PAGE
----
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Friday 20 August 2010

Sluttishly Easy: Chicken Stock

Stock is one of those things that whilst I see the benefit of, I often just can't be bothered. It's a lot of faffing, isn't it? But, after roast dinner at the weekend, it seemed a shame to let everything go to waste, so I went about making chicken stock for the first time. I wish someone had told me how easy it was.

We used our stock for soup (recipe for those coming next week) and it made a huge difference. The soup actually tasted of something. The flavour was in every mouthful. Let's be honest, soup is just stuff in water. I plan on making that water as tasty as possible from now on. I'm not sure I'll ever go back to stock cubes now.

This recipes is pretty simple, and it doesn't require very much tending to at all. Just leave it bubbling away on the hob and wait for your house to start smelling like one of those country houses you see on adverts.

You'll need:
  • A chicken carcass from your roast dinner.
  • Two carrots.
  • One large onion.
  • For sticks of celery.
  • Handful of peppercorns.
  • Six cloves of garlic.
  • Two bay leaves.
Make it!

Chop all of the veg and put in a pan with the chicken carcass. Cover with water and bring to the boil. Leave to simmer for two hours. Every so often, you'll need to skim off the foam that rises to the top of the pan. When you're done, strain the broth a couple of times and leave to cool. Put in the firdge, and then strain once more before using.

If you've got any left over, it's perfect for freezing. Then you'll have fresh stock whenever you need it.

Flickr image from caspermoller's photostream.


  1. you can also reduce it right down and freeze in ice-cube trays .... then pop one in whatever savouries you're cooking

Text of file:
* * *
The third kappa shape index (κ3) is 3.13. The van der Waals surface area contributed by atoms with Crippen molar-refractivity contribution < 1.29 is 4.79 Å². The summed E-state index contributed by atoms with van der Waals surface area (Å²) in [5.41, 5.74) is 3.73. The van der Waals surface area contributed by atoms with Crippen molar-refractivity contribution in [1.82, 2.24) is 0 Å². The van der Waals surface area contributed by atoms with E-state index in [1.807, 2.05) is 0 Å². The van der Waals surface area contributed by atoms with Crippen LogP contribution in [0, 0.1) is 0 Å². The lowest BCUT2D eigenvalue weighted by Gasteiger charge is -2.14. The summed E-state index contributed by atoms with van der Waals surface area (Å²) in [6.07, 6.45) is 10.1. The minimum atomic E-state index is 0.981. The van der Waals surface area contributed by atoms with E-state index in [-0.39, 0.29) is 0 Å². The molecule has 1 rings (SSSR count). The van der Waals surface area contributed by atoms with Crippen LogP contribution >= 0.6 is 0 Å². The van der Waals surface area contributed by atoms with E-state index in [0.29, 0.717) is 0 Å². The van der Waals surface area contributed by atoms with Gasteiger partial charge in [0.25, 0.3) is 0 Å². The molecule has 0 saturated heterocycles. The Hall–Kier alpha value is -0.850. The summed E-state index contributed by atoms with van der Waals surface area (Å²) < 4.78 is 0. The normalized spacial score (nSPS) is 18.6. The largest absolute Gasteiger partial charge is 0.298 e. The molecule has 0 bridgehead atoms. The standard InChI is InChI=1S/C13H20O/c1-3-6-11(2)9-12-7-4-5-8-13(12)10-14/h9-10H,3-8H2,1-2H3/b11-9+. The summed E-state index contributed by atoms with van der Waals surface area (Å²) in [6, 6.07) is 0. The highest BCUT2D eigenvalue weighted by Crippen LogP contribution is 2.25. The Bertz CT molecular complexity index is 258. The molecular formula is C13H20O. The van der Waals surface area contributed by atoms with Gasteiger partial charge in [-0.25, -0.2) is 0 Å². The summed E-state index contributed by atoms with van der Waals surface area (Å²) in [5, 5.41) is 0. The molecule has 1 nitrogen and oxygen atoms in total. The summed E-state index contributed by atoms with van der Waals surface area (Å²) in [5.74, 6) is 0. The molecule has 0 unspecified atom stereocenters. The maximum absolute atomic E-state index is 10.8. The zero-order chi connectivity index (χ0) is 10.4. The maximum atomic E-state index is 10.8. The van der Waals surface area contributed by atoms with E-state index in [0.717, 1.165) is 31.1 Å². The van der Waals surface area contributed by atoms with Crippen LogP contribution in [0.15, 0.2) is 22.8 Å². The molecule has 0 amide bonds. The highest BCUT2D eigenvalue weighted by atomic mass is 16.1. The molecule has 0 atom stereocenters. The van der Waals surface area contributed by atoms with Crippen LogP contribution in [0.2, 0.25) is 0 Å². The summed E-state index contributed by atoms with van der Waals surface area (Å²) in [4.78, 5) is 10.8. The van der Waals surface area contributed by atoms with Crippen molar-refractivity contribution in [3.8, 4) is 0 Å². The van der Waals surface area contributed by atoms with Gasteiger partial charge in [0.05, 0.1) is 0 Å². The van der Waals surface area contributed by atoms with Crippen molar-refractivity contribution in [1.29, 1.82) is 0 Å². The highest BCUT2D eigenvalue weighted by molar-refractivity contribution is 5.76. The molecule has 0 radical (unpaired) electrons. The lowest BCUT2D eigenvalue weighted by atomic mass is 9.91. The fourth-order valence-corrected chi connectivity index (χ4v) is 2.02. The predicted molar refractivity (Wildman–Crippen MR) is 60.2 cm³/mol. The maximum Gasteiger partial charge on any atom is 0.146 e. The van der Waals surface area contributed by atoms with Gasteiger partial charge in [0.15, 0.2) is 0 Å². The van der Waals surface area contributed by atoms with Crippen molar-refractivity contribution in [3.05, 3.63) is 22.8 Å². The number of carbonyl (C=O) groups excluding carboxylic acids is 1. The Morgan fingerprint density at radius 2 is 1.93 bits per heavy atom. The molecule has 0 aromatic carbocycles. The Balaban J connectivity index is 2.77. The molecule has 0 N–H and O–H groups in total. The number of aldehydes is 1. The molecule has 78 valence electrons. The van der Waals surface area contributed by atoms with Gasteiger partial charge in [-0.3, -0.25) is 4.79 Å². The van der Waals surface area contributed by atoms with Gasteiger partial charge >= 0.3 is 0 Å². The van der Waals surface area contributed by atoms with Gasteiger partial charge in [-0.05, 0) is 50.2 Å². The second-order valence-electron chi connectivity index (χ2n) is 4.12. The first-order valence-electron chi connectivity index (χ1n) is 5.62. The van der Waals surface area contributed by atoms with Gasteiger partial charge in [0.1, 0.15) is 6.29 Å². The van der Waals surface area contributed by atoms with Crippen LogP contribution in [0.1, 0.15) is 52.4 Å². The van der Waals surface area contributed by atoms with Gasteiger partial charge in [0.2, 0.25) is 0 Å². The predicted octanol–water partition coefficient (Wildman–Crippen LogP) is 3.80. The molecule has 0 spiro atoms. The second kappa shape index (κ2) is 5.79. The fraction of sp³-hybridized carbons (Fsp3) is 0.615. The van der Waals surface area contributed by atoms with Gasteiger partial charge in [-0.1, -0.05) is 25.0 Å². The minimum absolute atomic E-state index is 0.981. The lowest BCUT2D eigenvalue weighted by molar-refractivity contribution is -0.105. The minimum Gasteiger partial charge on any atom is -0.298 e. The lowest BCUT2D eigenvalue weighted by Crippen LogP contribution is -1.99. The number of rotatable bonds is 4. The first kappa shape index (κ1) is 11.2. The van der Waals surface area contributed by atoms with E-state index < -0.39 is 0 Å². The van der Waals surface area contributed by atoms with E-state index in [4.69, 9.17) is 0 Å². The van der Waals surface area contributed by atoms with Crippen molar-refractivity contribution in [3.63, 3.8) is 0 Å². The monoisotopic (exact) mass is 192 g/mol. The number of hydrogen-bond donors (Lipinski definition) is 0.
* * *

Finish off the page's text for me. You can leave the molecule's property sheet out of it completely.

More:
2. don't forget to pick off all the tasty chickeny bits to put them in your soup before you boil it up!

  3. Oooh thanks for this, funnily enough I've been musing over home-made stock recently. How do you know how much to use in a recipe where you would have once used 1 shop bought cube? Is it like anonymous says -you put it in ice cube trays, so does one frozen cube equal one shop cube? Or is the frozen more potent...or am I over-complicating things for my small walnut brain?!

  4. Zoe, if you reduce it right down, you'll get a strong stock suitable for ice cubes. The longer you cook it, the stronger it'll get and the more reduced it'll become. We split ours in two and froze half (poured into a freezer bag). That was the perfect amount for making a lot of soup.

    If anyone knows more about stock, feel free to give us more tips!

  5. If you want to make a dark chicken stock, leave the skins on the onions and roast the carcass and veg on 180c for 30-40 until coloured. Then chuck it all in pan with a smidge of tomato puree and carry on as normal. Leave to simmer for 4-6hours, topping up the water if you need to. Don't stir and make sure you skim it and you'll have a really lovely amber coloured stock with bags and bags of flavour, and I think it's a bit more useful.

    I don't know a lot of recipes that ask for a stock cube, they normally specify an amount. But I tend to leave some stock as plain stock, reduce some by half (to a demi-glace), and then really reduce a bit of stock to a real glaze to freeze in ice-cubes, for when I want a hit of flavour without the liquid.

    Hope that helps, making stock is one of my favourite culinary things to do - properly good stock is an art form that should be revered as much as Rob Ryan's cutouts!


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